Ky. Health News graph, from state’s initial, unadjusted daily reports; to enlarge, click on it.
By Al Cross
Kentucky Health News
The state reported 558 new cases of the coronavirus, lowering its seven-day rolling average to 511 cases per day. The average has not been that low since mid-July, when the state began its second surge of cases.
The statewide rate of new cases over the last seven days is 8.91 per 100,000 residents, the lowest since the state began including the metric on its daily pandemic report
in December, amid the latest surge.
Counties with rates more than double the statewide rate were Webster, 36.4 per 100,000; Rockcastle, 29.1; Powell, 25.4; Montgomery, 24.4; Estill, 24.3; Adair, 23.8; Lewis, 23.7; Union, 21.9; Casey, 19.4; Mason, 19.2; Fulton, 19.1; Owen, 18.3; and Morgan, 18.2.
Counties with 10 or more new cases largely reflected population: Jefferson, 123; Fayette, 23; McCracken, 23; Warren, 18; Boone, 15; Kenton, 15; Hardin, 14; Pulaski, 13; Laurel, 11; Daviess, 10; and Grant, 10.
The percentage of Kentuckians testing positive for the virus in the last seven days dropped again, to exactly 3%. The rolling average has dropped for nine days in a row, from 3.57%. It was under 3% for most of late March and early April. It had been under 5%, a level of major concern, since March 1.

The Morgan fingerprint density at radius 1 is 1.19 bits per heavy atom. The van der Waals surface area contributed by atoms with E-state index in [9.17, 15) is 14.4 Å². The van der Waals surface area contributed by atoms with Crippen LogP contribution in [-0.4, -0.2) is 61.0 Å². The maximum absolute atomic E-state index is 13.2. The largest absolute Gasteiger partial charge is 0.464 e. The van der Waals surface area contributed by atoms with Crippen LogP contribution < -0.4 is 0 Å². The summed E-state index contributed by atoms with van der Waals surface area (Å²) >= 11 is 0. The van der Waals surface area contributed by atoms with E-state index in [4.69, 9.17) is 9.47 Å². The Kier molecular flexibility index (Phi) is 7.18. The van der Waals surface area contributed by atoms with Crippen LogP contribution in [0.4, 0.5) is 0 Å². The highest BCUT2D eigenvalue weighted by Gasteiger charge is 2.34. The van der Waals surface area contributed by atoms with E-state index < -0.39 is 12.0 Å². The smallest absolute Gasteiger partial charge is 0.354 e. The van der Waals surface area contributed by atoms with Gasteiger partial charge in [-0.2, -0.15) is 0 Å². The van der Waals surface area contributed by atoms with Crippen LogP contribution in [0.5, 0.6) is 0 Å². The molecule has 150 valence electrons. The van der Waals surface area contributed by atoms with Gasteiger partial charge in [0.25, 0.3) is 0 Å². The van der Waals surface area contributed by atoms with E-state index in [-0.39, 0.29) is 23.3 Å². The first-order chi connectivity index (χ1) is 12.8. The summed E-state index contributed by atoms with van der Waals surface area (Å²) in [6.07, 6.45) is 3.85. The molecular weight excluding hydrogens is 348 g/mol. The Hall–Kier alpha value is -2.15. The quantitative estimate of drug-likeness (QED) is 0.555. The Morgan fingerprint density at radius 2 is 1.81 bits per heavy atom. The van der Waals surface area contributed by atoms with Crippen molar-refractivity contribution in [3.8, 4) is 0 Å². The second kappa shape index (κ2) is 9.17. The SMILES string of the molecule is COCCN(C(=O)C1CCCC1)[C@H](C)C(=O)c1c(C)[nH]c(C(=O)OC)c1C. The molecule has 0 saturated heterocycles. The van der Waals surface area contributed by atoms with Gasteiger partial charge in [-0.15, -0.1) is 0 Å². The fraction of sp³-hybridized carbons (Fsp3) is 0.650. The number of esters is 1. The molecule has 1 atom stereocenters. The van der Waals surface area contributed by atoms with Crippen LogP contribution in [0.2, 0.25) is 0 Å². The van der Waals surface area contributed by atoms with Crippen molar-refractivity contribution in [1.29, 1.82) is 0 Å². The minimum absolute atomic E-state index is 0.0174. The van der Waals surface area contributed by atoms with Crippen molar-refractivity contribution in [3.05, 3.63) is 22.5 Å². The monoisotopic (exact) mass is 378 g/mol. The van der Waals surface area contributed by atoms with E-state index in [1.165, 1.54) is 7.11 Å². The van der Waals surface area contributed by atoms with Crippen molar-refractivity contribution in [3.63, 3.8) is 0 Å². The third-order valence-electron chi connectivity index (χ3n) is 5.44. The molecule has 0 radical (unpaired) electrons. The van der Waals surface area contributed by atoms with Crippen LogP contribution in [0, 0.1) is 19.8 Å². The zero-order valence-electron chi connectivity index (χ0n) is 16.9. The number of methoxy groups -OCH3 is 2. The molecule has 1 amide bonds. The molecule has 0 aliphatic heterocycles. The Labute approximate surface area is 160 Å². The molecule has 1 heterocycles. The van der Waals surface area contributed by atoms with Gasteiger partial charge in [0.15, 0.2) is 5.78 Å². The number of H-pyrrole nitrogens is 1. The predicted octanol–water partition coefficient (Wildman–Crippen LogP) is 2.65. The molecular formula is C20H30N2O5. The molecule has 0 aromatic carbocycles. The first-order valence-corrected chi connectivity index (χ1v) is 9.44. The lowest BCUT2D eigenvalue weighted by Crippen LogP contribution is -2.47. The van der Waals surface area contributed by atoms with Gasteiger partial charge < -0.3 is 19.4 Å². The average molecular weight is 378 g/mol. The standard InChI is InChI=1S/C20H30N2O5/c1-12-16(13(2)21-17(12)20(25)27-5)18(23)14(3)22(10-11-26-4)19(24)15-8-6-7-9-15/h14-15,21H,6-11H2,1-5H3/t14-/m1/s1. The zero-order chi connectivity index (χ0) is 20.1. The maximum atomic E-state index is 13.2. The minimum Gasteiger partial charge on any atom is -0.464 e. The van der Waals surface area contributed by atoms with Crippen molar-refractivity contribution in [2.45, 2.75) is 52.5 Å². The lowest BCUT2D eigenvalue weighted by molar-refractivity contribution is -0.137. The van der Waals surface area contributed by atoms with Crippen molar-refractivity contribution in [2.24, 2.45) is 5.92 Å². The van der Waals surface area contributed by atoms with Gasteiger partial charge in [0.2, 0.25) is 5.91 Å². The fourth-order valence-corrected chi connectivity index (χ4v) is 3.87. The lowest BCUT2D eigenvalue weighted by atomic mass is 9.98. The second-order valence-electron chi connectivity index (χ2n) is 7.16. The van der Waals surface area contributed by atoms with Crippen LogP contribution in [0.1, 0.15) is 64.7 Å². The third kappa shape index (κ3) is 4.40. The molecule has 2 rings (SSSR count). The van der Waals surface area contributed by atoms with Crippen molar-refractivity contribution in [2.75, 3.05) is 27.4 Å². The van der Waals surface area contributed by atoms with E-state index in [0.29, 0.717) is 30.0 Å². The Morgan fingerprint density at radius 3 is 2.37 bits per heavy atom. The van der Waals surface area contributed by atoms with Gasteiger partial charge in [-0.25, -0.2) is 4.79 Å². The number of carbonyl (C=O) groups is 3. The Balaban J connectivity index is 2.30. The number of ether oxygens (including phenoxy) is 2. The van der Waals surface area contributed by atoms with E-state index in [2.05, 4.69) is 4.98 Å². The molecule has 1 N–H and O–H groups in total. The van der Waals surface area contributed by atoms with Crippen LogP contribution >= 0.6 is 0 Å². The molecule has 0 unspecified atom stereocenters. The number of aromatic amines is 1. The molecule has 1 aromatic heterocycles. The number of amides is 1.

|Kentucky Health News graph, from state Department for Public Health reports
Kentucky hospitals reported 402 Covid-19 patients, nine fewer than Thursday, with 113 of them in intensive care (down 4) and 46 of those on a ventilator (down 1).
Two of the 10 hospital-readiness regions had more than 80% of their intensive-care beds occupied: Lake Cumberland, 91%, and the easternmost region, from Lee to Pike counties, 82%.
The state reported six more deaths from Covid-19, all from regular health-department reports, bringing the state’s official death toll from the pandemic to 6,643. In the last 14 days, there have been 9 deaths per day.
The Economist magazine estimates that the global death toll from the pandemic is about three times official figures, based on the number of deaths reported since it started and how much that total exceeds the number of deaths that would otherwise be expected. It estimates that the actual U.S. death toll from Covid-19 is 7.1% more than the 584,000 officially reported, or about 625,000; extrapolating that figure to Kentucky would make the state’s toll 7,115.
“Using known data on 121 variables, from recorded deaths to demography, we have built a pattern of correlations that lets us fill in gaps where numbers are lacking,” Economist Editor Zanny Minton Beddoes wrote. “Our model suggests that Covid-19 has already claimed 7.1 million to 12.7 million lives. Our central estimate is that 10 million people have died who would otherwise be living. . . . The most important insight from our work is that covid-19 has been harder on the poor than anyone knew
. Official figures suggest that the pandemic has struck in waves, and that the United States and Europe have been hit hard. . . . Ultimately, the way to stop this is vaccination.”